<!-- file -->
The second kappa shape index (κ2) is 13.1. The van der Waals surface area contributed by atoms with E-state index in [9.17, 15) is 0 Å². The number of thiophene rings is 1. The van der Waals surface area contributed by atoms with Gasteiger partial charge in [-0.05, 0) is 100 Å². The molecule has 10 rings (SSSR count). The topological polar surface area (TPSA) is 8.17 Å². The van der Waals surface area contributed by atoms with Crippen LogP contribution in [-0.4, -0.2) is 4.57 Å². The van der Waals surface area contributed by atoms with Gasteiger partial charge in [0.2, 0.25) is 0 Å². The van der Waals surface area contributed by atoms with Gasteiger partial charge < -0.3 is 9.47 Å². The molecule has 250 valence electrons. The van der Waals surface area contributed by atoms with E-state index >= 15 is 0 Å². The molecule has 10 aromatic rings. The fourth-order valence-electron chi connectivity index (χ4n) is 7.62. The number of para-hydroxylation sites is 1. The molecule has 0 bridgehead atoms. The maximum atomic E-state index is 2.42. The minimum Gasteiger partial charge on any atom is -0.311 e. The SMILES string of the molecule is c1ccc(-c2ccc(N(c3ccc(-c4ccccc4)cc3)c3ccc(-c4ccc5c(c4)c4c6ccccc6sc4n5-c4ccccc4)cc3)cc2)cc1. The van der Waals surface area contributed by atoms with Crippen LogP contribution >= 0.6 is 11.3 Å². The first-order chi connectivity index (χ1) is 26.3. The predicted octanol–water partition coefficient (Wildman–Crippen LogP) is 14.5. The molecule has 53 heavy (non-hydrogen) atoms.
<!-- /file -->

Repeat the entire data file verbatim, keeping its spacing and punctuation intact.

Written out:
The second kappa shape index (κ2) is 13.1. The van der Waals surface area contributed by atoms with E-state index in [9.17, 15) is 0 Å². The number of thiophene rings is 1. The van der Waals surface area contributed by atoms with Gasteiger partial charge in [-0.05, 0) is 100 Å². The molecule has 10 rings (SSSR count). The topological polar surface area (TPSA) is 8.17 Å². The van der Waals surface area contributed by atoms with Crippen LogP contribution in [-0.4, -0.2) is 4.57 Å². The van der Waals surface area contributed by atoms with Gasteiger partial charge in [0.2, 0.25) is 0 Å². The van der Waals surface area contributed by atoms with Gasteiger partial charge < -0.3 is 9.47 Å². The molecule has 250 valence electrons. The van der Waals surface area contributed by atoms with E-state index >= 15 is 0 Å². The molecule has 10 aromatic rings. The fourth-order valence-electron chi connectivity index (χ4n) is 7.62. The number of para-hydroxylation sites is 1. The molecule has 0 bridgehead atoms. The maximum atomic E-state index is 2.42. The minimum Gasteiger partial charge on any atom is -0.311 e. The SMILES string of the molecule is c1ccc(-c2ccc(N(c3ccc(-c4ccccc4)cc3)c3ccc(-c4ccc5c(c4)c4c6ccccc6sc4n5-c4ccccc4)cc3)cc2)cc1. The van der Waals surface area contributed by atoms with Crippen LogP contribution >= 0.6 is 11.3 Å². The first-order chi connectivity index (χ1) is 26.3. The predicted octanol–water partition coefficient (Wildman–Crippen LogP) is 14.5. The molecule has 53 heavy (non-hydrogen) atoms.